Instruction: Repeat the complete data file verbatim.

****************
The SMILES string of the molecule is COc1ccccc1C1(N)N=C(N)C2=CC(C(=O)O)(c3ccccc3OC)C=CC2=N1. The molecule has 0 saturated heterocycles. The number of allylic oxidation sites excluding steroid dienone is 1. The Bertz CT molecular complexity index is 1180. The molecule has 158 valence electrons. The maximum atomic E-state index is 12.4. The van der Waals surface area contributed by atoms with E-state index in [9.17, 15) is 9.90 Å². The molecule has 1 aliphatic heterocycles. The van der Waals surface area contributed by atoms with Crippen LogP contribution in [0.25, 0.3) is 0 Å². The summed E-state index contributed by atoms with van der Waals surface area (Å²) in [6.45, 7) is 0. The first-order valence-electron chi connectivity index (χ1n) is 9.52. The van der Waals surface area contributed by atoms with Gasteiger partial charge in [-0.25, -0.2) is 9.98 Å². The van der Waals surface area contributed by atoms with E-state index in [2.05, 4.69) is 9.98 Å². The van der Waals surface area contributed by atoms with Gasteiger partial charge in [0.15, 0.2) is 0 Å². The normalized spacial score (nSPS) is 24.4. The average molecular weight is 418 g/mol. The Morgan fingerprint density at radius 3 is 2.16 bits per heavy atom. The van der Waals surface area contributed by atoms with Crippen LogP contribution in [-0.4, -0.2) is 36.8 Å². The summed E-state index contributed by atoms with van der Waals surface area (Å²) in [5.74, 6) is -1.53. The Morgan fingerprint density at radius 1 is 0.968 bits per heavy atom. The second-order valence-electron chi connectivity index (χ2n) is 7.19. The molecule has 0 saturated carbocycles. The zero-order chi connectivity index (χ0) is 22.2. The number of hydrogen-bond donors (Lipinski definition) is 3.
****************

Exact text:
The SMILES string of the molecule is COc1ccccc1C1(N)N=C(N)C2=CC(C(=O)O)(c3ccccc3OC)C=CC2=N1. The molecule has 0 saturated heterocycles. The number of allylic oxidation sites excluding steroid dienone is 1. The Bertz CT molecular complexity index is 1180. The molecule has 158 valence electrons. The maximum atomic E-state index is 12.4. The van der Waals surface area contributed by atoms with E-state index in [9.17, 15) is 9.90 Å². The molecule has 1 aliphatic heterocycles. The van der Waals surface area contributed by atoms with Crippen LogP contribution in [0.25, 0.3) is 0 Å². The summed E-state index contributed by atoms with van der Waals surface area (Å²) in [6.45, 7) is 0. The first-order valence-electron chi connectivity index (χ1n) is 9.52. The van der Waals surface area contributed by atoms with Gasteiger partial charge in [-0.25, -0.2) is 9.98 Å². The van der Waals surface area contributed by atoms with E-state index in [2.05, 4.69) is 9.98 Å². The van der Waals surface area contributed by atoms with Gasteiger partial charge in [0.15, 0.2) is 0 Å². The normalized spacial score (nSPS) is 24.4. The average molecular weight is 418 g/mol. The Morgan fingerprint density at radius 3 is 2.16 bits per heavy atom. The van der Waals surface area contributed by atoms with Crippen LogP contribution in [-0.4, -0.2) is 36.8 Å². The summed E-state index contributed by atoms with van der Waals surface area (Å²) in [5.74, 6) is -1.53. The Morgan fingerprint density at radius 1 is 0.968 bits per heavy atom. The second-order valence-electron chi connectivity index (χ2n) is 7.19. The molecule has 0 saturated carbocycles. The zero-order chi connectivity index (χ0) is 22.2. The number of hydrogen-bond donors (Lipinski definition) is 3.